Newton's Law of Universal Gravitation
"God does not care about our mathematical difficulties. He integrates empirically"  Albert Einstein ( 1879  1955 )
Proposition: The Kepler Laws allowed Newton to establish his Law of Universal Gravitation without which Newton would have been at a considerable loss!
Johannes Kepler's empirical foundation for Newton's Law of Universal Gravitation
circa 1610 Johannes Kepler portrait  artist unknown
According to Kepler's 1st Law ( Planetary Law of Ellipses ) the planets move in elliptical orbits with the sun at one the foci:
Prior to Johannes Kepler ( 1571  1630 ), Copernicus ( Polish: Mikolaj Kopernik, 1473  1543 ) supposed that planetary orbits were approximate circles which indeed are ellipses of a special kind. In any event, because circles are special cases of generalized ellipses, any derivations based upon Kepler's 1st Law ( Planetary Law of Ellipses ) for ellipses must also hold true for circles.
Kepler's 2nd Law ( Equal Areas in Equal Times ) states that a planet's motion maps out equal areas in equal times for a radius vector, , drawn from the sun  foci to the planet. This implies that every planet traverses its "assumed circle" with constant velocity, , but with a centripetal acceleration, , directed inwards towards the center of the assumed circle as follows:
Assuming small incremental changes in ,
,
we have the following ratios:
Also another derivation:
Kepler's 3rd Law ( Harmonic Law ) mathematically formalized the data painstakingly collected earlier by Tycho Brahe ( 1546  1601 ) who was born in Skane, Denmark [ now in Sweden ] by clearly stating the following ratio which has the same value for all planets:
That is, total time period is proportional to the 3/2 power of radius for all planets written as follows:
But we also know from Kepler's 2nd Law ( Equal Areas in Equal Times ) that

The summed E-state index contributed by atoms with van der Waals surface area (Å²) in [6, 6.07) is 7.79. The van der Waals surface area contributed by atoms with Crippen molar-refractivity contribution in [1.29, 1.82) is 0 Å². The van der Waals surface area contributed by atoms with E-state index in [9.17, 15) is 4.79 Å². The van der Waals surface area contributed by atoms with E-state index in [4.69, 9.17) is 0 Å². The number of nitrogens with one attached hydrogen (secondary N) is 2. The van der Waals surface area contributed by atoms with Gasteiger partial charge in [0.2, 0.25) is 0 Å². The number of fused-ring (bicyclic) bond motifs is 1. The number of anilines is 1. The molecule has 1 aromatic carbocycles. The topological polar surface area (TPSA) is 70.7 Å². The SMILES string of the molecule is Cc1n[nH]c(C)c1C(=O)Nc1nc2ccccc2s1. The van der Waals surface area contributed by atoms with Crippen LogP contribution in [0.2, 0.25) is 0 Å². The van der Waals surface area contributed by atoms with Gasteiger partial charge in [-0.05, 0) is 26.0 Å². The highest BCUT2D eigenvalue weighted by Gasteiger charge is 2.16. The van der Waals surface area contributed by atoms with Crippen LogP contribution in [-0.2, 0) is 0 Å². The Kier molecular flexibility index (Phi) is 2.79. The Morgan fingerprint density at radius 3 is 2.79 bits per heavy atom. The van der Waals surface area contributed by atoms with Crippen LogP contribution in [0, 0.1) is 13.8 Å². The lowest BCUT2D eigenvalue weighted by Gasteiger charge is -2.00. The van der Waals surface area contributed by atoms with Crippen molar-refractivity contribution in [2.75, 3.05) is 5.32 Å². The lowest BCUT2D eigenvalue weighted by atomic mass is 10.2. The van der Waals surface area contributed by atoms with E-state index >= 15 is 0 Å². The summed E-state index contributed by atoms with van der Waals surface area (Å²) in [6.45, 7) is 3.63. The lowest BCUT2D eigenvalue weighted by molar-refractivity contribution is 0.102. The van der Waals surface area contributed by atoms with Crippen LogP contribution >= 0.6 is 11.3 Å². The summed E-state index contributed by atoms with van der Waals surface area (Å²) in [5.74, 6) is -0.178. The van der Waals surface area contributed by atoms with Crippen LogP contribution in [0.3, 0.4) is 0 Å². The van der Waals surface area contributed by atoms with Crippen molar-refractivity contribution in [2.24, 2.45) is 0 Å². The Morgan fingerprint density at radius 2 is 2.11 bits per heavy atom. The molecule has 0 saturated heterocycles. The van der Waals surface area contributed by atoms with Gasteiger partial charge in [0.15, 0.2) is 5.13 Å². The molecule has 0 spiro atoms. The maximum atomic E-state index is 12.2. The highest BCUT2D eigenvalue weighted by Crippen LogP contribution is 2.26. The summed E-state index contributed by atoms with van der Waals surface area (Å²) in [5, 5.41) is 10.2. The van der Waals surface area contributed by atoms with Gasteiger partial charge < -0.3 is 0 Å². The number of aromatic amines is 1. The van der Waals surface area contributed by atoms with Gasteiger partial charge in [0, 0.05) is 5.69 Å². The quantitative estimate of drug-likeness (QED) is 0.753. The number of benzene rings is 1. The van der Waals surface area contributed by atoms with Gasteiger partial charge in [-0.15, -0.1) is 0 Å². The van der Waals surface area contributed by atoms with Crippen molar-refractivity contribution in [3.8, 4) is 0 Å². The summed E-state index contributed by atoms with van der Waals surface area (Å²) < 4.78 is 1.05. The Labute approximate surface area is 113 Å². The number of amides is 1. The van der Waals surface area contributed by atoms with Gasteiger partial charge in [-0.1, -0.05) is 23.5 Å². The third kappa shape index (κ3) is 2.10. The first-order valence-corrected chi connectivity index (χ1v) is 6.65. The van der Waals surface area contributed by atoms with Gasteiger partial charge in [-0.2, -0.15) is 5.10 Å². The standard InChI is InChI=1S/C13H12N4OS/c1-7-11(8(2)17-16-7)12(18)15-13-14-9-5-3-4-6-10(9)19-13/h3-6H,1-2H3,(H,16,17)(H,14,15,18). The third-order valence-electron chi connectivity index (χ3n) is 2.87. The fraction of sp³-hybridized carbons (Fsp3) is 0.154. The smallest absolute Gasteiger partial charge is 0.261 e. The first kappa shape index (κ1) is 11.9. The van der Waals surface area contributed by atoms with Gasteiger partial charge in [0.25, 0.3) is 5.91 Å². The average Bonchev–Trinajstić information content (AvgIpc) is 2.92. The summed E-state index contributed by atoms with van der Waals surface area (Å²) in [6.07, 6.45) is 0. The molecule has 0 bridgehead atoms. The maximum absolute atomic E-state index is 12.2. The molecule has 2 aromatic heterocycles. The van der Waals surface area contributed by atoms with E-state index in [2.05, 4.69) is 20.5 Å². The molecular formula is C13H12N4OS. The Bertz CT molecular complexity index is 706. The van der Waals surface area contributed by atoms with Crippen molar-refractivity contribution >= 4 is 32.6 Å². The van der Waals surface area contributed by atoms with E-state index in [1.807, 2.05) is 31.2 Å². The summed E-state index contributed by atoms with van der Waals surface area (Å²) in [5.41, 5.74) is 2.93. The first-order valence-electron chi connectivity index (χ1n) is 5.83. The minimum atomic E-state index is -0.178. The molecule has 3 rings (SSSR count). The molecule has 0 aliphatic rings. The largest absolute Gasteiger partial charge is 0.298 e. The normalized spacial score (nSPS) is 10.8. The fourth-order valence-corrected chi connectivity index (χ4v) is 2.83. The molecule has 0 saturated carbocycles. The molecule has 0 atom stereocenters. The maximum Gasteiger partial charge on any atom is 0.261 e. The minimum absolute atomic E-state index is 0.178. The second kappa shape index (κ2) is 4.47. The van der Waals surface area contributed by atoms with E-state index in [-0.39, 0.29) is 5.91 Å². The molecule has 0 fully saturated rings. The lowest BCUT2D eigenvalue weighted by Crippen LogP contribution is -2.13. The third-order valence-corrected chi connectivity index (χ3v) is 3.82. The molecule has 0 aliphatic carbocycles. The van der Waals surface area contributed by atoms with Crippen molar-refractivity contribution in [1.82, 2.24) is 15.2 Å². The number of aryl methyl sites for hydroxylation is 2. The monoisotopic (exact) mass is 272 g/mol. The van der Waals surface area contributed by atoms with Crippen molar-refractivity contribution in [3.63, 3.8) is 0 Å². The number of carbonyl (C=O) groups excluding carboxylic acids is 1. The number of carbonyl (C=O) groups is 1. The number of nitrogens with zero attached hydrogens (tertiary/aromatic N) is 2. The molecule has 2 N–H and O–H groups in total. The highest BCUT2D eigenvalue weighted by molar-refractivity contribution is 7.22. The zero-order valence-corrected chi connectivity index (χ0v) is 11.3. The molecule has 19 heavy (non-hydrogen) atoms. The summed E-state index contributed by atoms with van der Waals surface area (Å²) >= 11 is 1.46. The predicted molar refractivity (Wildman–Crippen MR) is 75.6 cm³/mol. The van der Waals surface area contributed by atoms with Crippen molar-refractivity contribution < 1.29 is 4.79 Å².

This then provides one of the first and most important empirical proofs of Newton's Law of Universal Gravitation since planetary centripetal acceleration solely depends upon the distance of the planet from the sun!!
Derivation of Newton's Universal Law of Gravitation based upon Kepler's equations
Sir Isaac Newton ( 1643 – 1727 )
Of course, planets do not accelerate and fall into their center bodies due to a countervailing centrifugal force and Newton's Law of Inertia.
Newton's genius shone when he made his 2nd Law of Motion both famous and universal:
on earth to apply to planetary bodies and the sun as follows:
Hence, here is a further interpretation of the force which maintains a planet's orbit about the sun and which is directly dependent upon the planet's distance from this central body.
Moreover, the universality of Newton's concept of forces acting upon bodies did not just allow for the relative mass of the sun to effect a planet's orbital motion, but equally that there exists a mutual force arising from a planet's mass and hence its reciprocal effect upon the sun. This can all be expressed as follows:
Because of these reciprocal and mutual effects of forces involved  i.e., action vs. reaction  we achieve the following: